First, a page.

Please use this identifier to cite or link to this item:
Title: Controlled Trial of Two Incremental Milk Feeding Rates in Preterm Infants
Authors: Dorling, J
Abbott, J
Berrington, J
Bosiak, B
Bowler, U
Boyle, E
Embleton, N
Hewer, O
Johnson, S
Juszczak, E
Leaf, A
Linsell, L
McCormick, K
McGuire, W
Omar, O
Partlett, C
Patel, M
Roberts, T
Stenson, B
Townend, J
First Published: 2019
Publisher: Massachusetts Medical Society
Citation: New England Journal of Medicine, 2019, In Press
Abstract: Background Observational data have shown that slowly advancing enteral feeds in preterm infants is associated with reduced risk for necrotizing enterocolitis but increased risk for late onset sepsis. However, randomized trial data are limited. Methods We randomized very preterm or very low birthweight (VLBW) infants to daily milk increments of 30 or 18ml/kg/day until reaching full feeds. The primary outcome was survival without moderate or severe neurodevelopmental disability at 24 months. Secondary outcomes included components of the primary outcome, confirmed or suspected late onset sepsis, necrotizing enterocolitis and cerebral palsy. Results Among 2,804 infants randomized, the primary outcome was classifiable in 1224 (87.4%) of infants allocated to faster and 1246 (88.7%) to slower increments. Survival without moderate or severe neurodevelopmental disability at 24 months occurred in 802/1224 (65.5%) of infants allocated to faster and 848/1246 (68.1%) allocated to slower increments (adjusted risk ratio (RR), 0.96; 95% Confidence interval (CI), 0.92 to 1.01; p=0.16). Late onset sepsis occurred in 414/1389 (29.8%) of the faster and 434/1397 (31.1%) of the slower increment group (adjusted RR 0.96; 95% CI 0.86 to 1.07). Necrotizing enterocolitis occurred in 70/1394 (5.0%) of the faster and 78/1399 (5.6 %) of the slower group (adjusted RR 0.88; 95% CI, 0.68 to 1.16). Conclusions There was no significant difference in survival without moderate or severe neurodevelopmental disability at 24 months in very preterm or VLBW infants with a strategy of advancing milk feeds in daily increments of 30ml/kg versus 18ml/kg. (Funded by the Health Technology Assessment Programme of the National Institute for Health Research; ISRCTN registration number ISRCTN76463425).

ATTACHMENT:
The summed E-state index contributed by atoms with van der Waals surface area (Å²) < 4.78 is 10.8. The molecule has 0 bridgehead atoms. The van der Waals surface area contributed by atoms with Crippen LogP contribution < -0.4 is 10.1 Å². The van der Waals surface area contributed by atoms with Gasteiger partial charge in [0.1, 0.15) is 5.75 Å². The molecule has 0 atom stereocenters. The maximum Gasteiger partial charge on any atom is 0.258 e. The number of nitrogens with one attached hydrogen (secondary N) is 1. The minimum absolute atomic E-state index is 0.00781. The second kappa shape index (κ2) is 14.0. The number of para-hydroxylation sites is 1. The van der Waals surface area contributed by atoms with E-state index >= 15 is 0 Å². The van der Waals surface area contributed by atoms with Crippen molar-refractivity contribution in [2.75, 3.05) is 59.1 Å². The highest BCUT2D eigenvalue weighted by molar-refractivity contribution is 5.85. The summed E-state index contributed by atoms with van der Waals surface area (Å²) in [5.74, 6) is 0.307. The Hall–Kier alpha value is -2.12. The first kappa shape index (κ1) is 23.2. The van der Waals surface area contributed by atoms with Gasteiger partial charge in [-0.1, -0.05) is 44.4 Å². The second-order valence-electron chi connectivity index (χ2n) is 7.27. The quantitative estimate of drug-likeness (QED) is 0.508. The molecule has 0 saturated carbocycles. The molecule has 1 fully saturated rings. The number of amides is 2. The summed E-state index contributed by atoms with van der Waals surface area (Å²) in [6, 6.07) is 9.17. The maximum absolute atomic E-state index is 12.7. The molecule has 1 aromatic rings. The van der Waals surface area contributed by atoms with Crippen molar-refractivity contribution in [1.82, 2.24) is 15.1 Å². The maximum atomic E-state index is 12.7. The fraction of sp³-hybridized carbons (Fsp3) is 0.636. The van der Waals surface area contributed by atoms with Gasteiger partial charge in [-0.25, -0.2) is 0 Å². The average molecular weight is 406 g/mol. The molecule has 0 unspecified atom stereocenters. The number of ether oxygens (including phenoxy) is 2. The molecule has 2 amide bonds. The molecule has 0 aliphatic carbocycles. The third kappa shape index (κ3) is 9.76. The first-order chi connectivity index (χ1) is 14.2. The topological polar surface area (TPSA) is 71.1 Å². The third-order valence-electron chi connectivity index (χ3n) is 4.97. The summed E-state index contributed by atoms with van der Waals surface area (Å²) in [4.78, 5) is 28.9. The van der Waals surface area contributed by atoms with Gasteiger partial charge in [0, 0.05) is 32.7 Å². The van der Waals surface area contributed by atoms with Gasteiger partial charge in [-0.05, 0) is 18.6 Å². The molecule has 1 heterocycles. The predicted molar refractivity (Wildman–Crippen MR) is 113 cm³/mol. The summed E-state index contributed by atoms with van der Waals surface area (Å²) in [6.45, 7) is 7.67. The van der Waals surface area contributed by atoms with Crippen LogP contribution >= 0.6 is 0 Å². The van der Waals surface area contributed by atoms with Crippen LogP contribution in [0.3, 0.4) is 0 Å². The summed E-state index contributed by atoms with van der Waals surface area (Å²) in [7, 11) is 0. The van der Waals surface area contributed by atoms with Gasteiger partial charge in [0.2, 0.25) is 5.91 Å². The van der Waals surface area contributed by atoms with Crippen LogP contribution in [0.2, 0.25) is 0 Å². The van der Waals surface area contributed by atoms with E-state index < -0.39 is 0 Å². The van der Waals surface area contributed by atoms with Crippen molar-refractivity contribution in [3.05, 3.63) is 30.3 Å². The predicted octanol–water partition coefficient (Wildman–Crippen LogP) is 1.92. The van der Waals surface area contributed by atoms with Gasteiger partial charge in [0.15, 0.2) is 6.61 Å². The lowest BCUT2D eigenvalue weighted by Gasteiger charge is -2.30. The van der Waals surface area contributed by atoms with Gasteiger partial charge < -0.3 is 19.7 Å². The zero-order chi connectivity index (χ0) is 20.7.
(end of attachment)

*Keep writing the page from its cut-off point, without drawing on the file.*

ISSN: 0028-4793
Links: TBA
Embargo on file until: 1-Jan-10000
Version: Post-print
Status: Peer-reviewed
Type: Journal Article
Rights: Copyright © 2019, Massachusetts Medical Society. Deposited with reference to the publisher’s open access archiving policy. (
Description: The file associated with this record is under embargo until 6 months after publication, in accordance with the publisher's self-archiving policy. The full text may be available through the publisher links provided above.
Appears in Collections:Published Articles, Dept. of Health Sciences

Files in This Item:
File Description SizeFormat 
Dorling-18-16654-Text.pdfPost-review (final submitted author manuscript)401.28 kBAdobe PDFView/Open

Items in LRA are protected by copyright, with all rights reserved, unless otherwise indicated.